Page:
Disposable Camera Tour
Mt. Washington Hotel On Ice
Bretton Woods, NH
It took us 100 years to finally visit the historic Mt. Washington, one of New Hampshire's last grand hotels. We went to imagine how it must have been for visitors to the many SeacoastNH hotels of the 19th century - at Wentworth-by-the-Sea, the Farragut in Hampton, or at the Appledore or Oceanic Hotel on the Isles of Shoals. The big difference - those places all closed for the winter, and so did the Mount Washington throughout the 20 the century.
This is only the second year that the grand hotel in ritzy Bretton Woods has opened for winter. Joseph Stickeny imported 250 Italian craftsmen (most of whom left) to New Hampshire and created this giant structure in 18 months from 1901 to 1902. Then he promptly died, leaving it to his eccentric wife who then married into European royalty. When other hotels charged $5 for a night, the Mt Washington charged $20. The price and the NH version of luxury has been artfully restored by a group of investors who saved the building from possible destruction.
We arrived just before the major snow storm of 2000, but still had plenty of snow and refreshing 10 degree weather while cross country skiing over the frozen golf course and into the idyllic woods. Few visitors, for some reason, were sitting on the porch that faces the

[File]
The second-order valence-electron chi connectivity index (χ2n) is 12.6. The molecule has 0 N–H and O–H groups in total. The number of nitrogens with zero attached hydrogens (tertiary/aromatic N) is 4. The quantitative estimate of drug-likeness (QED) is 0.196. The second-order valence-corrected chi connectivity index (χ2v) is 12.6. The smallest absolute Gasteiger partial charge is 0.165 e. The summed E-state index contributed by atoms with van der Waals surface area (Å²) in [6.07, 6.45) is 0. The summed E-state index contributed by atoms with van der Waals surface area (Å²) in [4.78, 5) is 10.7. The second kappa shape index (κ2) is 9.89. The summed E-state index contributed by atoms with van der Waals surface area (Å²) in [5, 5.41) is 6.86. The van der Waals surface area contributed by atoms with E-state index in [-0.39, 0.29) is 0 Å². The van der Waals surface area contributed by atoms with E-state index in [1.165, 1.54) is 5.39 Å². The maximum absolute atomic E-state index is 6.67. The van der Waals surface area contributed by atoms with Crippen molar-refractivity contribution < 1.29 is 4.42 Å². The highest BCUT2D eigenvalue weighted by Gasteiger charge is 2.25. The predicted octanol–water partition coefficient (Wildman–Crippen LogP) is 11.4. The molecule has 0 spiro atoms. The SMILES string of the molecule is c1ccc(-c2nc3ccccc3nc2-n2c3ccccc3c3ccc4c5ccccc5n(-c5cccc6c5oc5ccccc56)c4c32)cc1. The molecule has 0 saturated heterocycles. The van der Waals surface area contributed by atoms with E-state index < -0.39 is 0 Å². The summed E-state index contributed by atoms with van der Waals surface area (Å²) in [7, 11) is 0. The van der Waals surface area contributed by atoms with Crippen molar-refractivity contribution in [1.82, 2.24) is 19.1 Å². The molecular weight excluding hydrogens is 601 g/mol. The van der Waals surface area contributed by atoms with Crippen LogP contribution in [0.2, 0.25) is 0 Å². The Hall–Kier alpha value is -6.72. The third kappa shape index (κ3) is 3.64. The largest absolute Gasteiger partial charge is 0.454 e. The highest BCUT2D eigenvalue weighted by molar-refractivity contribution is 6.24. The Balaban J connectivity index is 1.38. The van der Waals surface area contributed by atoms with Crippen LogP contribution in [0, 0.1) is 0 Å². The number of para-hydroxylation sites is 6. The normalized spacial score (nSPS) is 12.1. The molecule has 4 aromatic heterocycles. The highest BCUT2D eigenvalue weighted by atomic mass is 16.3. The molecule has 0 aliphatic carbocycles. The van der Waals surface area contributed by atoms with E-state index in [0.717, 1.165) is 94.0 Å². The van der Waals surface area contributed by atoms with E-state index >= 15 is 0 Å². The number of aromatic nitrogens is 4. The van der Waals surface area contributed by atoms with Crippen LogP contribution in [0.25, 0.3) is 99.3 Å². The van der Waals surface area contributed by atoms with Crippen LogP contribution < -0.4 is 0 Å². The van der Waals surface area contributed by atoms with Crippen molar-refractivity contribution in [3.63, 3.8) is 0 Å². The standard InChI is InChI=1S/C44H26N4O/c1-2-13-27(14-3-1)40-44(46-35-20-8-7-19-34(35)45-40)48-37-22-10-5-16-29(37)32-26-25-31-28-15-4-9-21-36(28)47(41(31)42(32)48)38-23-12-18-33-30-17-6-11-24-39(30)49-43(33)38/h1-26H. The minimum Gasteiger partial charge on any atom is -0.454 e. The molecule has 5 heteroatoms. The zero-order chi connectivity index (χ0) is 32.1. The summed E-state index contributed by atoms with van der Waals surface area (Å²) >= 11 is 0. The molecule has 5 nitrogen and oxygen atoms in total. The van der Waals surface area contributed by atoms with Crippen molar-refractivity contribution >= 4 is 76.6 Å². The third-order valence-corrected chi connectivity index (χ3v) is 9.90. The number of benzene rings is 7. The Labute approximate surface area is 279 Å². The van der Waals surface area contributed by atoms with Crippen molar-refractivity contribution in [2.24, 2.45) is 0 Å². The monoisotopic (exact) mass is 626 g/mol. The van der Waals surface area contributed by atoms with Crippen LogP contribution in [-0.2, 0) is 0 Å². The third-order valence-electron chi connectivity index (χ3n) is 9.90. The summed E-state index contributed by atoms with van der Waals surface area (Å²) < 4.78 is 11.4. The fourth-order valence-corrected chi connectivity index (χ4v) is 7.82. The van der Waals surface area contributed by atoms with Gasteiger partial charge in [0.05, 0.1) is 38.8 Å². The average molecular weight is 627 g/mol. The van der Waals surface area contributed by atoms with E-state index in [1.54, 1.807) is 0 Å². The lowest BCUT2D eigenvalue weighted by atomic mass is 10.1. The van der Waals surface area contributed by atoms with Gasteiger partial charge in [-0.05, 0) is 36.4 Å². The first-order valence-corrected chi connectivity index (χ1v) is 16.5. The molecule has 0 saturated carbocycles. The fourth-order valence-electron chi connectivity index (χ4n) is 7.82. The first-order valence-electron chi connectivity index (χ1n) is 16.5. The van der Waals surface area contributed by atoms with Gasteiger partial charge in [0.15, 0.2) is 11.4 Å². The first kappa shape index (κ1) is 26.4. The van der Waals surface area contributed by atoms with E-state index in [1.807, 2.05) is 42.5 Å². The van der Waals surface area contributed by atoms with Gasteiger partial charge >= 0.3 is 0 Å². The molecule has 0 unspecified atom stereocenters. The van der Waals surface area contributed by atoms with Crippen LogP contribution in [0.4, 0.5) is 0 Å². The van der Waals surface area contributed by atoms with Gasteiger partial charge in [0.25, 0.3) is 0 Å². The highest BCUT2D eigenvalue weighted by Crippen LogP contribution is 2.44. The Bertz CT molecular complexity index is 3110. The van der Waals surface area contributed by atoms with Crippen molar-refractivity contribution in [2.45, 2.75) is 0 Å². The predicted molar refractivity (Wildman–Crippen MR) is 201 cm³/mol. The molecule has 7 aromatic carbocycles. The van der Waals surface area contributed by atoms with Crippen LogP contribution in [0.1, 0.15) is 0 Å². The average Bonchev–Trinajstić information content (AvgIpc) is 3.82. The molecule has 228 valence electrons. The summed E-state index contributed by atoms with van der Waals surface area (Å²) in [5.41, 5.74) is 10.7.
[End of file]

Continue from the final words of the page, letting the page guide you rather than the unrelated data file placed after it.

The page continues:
Presidential Range of the White Mountains. Lots of visitors, however,
clustered around one fireplace in the expansive lobby, hit the free
drink hour, toured in the shops and bars in the cavernous bottom floor.
We ended up with table #1 in the sunny dining hall for our three-day
visit as the documentary photo shows. There is an ancient indoor pool,
superb skiing, plenty of food, lots of family-style entertainment.
You have to be a real International Monetary Fund fan to dig the
historic room where the Bretton Woods agreement was signed. Still, the building itself, and the lifestyle feel historic, Renovators have
uncovered hundreds of wooden doors (painted white with government
funding) and Tiffany glass windows. A live operator runs the little
elevator. Electrical fixtures installed by the Edison Company are still
in use. The stark open atmosphere of the 1902 hotel is back. Dozens of
similar hotels operated throughout New Hampshire, but the old wooden
giants simply could not survive.
New Hampshire residents should be required by law to spend time in the White Mountains every few years. We didn't find the traffic to be a problem, except along the woodsy trails near the Basin and the Old Man of the Mountains. There annoying, loud, aggressive "personal snow machines" filled the pine-scented air with gas fumes and jostled for position on the paths. There oughta be a law. -- JDR
Photos by J. Dennis Robinson
(except the one of JDR by Maryellen Burke)
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